Snowdrop Sunday at Kingston Bagpuize House, Oxfordshire

I’m a sucker for snowdrops and love spotting these first signs of spring. In previous years we’ve visited the snowdrops at Welford Park and Swyncombe Church. This year I was delighted to find a venue even closer to home, Kingston Bagpuize House, whose grounds are open for snowdrop Sundays during February.

Snowdrops at Kingston Bagpuize house
Snowdrops at Kingston Bagpuize house

We arrived early on the first open weekend. So early that we discovered we were the first visitors of the year! Encompassing manicured lawns, shrub borders and woodland we soon realised the grounds of Kingston Bagpuize House have plenty to see. But we were on a snowdrop mission.

Woodland garden, Kingston Bagpuize house
Woodland garden, Kingston Bagpuize house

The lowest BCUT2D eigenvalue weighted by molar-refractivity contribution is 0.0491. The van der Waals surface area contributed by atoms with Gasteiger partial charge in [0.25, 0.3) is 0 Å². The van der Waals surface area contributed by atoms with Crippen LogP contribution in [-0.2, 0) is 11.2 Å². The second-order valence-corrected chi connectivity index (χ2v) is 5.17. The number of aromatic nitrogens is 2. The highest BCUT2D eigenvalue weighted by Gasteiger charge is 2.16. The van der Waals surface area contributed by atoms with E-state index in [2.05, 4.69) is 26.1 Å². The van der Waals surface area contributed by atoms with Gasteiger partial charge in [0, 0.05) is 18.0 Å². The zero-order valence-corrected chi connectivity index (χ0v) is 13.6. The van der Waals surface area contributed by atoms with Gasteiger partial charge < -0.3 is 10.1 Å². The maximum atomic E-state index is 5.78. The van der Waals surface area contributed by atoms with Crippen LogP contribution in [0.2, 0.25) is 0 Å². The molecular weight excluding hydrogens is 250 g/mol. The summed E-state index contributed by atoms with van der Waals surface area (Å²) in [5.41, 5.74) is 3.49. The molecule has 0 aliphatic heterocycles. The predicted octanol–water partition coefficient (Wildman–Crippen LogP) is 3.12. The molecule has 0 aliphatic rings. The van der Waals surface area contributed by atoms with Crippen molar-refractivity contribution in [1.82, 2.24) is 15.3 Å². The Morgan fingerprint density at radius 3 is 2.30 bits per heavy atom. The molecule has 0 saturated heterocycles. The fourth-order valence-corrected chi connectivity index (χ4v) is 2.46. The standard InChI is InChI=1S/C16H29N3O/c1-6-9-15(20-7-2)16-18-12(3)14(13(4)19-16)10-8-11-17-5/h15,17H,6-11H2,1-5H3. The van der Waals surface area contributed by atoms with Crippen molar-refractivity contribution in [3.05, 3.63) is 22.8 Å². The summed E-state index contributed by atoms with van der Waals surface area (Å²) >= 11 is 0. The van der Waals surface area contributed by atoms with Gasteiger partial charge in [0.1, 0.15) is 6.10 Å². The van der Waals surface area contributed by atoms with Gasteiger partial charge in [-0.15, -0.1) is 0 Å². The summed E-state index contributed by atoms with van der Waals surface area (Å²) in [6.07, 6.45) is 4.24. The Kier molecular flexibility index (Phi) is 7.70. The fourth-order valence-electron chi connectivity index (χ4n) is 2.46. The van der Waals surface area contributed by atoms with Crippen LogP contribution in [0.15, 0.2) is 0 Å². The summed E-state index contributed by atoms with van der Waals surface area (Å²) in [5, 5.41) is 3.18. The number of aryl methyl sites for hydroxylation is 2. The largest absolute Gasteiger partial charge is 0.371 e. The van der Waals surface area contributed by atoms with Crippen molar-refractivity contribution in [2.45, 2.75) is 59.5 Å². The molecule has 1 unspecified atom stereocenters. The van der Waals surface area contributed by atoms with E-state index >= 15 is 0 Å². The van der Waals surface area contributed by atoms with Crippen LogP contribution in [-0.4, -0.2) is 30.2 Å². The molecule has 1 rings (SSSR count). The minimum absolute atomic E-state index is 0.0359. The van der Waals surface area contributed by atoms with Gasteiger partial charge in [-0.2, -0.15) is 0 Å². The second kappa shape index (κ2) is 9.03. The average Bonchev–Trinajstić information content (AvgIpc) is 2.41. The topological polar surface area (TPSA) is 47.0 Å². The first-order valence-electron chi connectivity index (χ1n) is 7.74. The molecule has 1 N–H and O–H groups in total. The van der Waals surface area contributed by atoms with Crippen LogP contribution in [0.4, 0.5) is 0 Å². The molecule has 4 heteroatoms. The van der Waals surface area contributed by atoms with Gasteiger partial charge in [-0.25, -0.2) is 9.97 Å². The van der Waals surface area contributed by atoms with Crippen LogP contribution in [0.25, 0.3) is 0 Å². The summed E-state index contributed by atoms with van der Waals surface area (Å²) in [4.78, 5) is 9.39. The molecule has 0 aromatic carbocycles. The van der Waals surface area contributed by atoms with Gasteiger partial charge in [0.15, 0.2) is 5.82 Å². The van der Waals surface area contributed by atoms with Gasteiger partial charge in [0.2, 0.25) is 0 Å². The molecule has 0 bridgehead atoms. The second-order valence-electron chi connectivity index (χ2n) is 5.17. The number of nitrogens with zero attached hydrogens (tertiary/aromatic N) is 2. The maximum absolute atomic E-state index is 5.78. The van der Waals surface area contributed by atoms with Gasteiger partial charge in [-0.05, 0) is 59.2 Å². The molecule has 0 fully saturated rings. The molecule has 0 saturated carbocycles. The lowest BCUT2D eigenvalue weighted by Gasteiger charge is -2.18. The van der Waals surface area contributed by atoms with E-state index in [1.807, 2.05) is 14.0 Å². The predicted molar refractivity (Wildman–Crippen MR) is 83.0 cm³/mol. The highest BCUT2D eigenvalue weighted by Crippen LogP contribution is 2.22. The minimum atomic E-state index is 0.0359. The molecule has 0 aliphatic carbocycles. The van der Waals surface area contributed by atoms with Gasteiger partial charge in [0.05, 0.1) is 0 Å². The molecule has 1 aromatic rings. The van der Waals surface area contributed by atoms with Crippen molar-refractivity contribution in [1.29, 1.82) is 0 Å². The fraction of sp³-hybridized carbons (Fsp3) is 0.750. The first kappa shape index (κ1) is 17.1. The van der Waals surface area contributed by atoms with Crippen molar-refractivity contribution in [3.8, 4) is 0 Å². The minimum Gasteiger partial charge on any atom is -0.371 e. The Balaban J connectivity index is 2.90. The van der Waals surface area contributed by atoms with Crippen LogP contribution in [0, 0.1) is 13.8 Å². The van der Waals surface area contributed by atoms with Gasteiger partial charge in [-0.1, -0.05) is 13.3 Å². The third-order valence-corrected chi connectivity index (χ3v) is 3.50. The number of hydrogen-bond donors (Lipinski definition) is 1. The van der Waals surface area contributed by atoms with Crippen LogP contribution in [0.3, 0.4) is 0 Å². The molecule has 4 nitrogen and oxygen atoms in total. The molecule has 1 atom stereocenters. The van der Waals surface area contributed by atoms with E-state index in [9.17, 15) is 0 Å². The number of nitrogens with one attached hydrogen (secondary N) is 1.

Clutching our location map we wound our way through the gardens, initially wandering through the woodland garden and shrub border in our quest for snowdrops. Fortunately the owner provides a spotters guide to help locate and identify the sixteen different snowdrop species. I thought sixteen was impressive until I read later that there are 2000 cultivars.

Woodland garden steps, Kingston Bagpuize house
Woodland garden steps, Kingston Bagpuize house

The wooded area around Church Copse, beside the parish church, has been cleared over recent years to allow the snowdrops to naturalise. As we visited early not all of the snowdrops were flowering. Later in the season I’m sure the woodland floor will be carpeted in white.

Snowdrops in Church Copse, Kingston Bagpuize house
Snowdrops in Church Copse, Kingston Bagpuize house

From Church Copse we walked through the open parkland to reach Court Close Copse, another area of managed woodland. Everwhere I looked I could see the beginnings of new growth, from tree buds to the tiny leaves of stinging nettles just starting to emerge. And of course snowdrops. Spring is definitely on the way.

St John the Baptist church, Kingston Bagpuize